Library School Requirement Survey Results

That’s right – I finally have the results for you. You can browse the survey results on Survey Monkey here, but I don’t feel that that gives you the full picture, so I did a little bit of analysis of my own.

First, I went through and made school names conform to one standard (where possible).

Next, I went through and added a few required classes based on people’s open ended answers (ex. Intro to Libraries/Librarianship).

Lastly, I wasn’t clear in my class descriptions, when I said Intro to Research I meant Intro to Reference/Research. Every library calls that department something different. So if someone entered Intro to Reference as an open ended answer I updated the tally for Intro to Research.


There were 504 responses to the survey. Of those 20.8% were current MLS/MLIS students and only 1.7% graduated before 1970. The majority of respondents graduated between 1991 and 1999 or in 2007.

Year of MLS/MLIS

Respondents attended 79 different schools/campuses, the top 5 of which were:

  • Syracuse University–83
  • Simmons–23
  • Drexel–22
  • Indiana University–19
  • University of Illinois at Urbana-Champaign–17

See the full list of schools/counts.

My goal (purely out of curiosity) was to see what classes used to be required and what classes are required now. I also wanted to see how much variation there was from school to school.

These results are slightly skewed because so many respondents were from Syracuse University, but I thought I’d show them anyway. Here are the required classes by year:

Required Classes Per Year
Required Classes Per Year

A chart with required classes by year and school would be way to involved for a web page, so you can see this data in this PDF.

It pleases me to see that management is being offered much more now than it was in the past. Along those lines, I’m shocked at the lack of consistency across the board. If we’re all learning something different, then how do libraries know what they’re getting when they hire a new graduate? If we’re all required to get an MLS/MLIS from an ALA accredited school in order to be considered a “real” librarian, then why is it that we all have to take such different classes?

Why aren’t we all required to learn a bit of the basics from each area of the library? All schools should require an intro to reference/research, intro to cataloging, collection development, library automation, management, and systems class – that gives students a feel for each area of the library allowing them to decide where they want to go. Then after giving a grounding throw in some practical experience.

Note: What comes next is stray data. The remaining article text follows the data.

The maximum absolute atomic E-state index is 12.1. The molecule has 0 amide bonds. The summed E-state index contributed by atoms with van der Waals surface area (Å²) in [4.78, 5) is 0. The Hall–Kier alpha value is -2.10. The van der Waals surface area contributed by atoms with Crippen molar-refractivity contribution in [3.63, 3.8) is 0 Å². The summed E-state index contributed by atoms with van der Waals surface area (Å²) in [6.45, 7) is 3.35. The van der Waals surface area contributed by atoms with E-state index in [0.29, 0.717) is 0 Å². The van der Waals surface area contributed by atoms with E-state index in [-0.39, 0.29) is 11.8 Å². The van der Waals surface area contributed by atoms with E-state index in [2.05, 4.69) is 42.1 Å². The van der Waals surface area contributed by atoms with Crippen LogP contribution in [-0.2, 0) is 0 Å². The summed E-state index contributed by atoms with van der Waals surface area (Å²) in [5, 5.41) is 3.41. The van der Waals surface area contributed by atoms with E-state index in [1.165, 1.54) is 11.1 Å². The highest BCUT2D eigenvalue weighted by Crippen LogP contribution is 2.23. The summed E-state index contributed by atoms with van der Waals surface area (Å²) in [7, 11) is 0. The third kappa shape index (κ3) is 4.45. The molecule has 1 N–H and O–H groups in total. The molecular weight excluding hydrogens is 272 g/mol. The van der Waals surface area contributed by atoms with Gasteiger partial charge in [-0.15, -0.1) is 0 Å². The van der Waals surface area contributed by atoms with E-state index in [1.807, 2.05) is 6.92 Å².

I’m not alone in my thinking. Some of the open ended answers to “Do you feel that library school prepared you for the library world?”:

  • In a theoretical sense yes, but I would have liked more practical training. My Archives courses at Temple were more hands on. The Preservation course at Clarion was also hands on, but we could have done more. I would have liked if more interaction with librarians and library work was a part of the curriculum, but I managed to do this independently instead.
  • Meh. Cataloging was worthwhile. Intro to Business Research was good. The rest was pretty obvious/pointless. It definitely wasn’t worth the money, but it was a necessary hurdle to getting a library job.
  • Some classes do and some don’t. Most of it focuses on theory. I really enjoyed the classes I could use in the real world such as web design, cataloging and collection development. I work in a library and feel bad for those who are not able to. I have learned so much more from working in the library each day. I believe that library programs should be restructured to focus more on real life experiences.
  • Hardly. Thankfully I was already employed in the library world. I found the courses and their content woefully out-of-date (dialog?!?!) and mostly abstract. I would have come out of library school with no real inkling of the real library world at all.
  • Not as much as library work has.

Other comments that struck me:

  • In Library School, they never discussed how to work with different departments, they seem to leave that part out, but its a key part of being a successful librarian. The environment I currently work in has the saying “Serve the Customer first, and remember your colleagues are your customers too” Its something that seems to have created a very friendly work environment.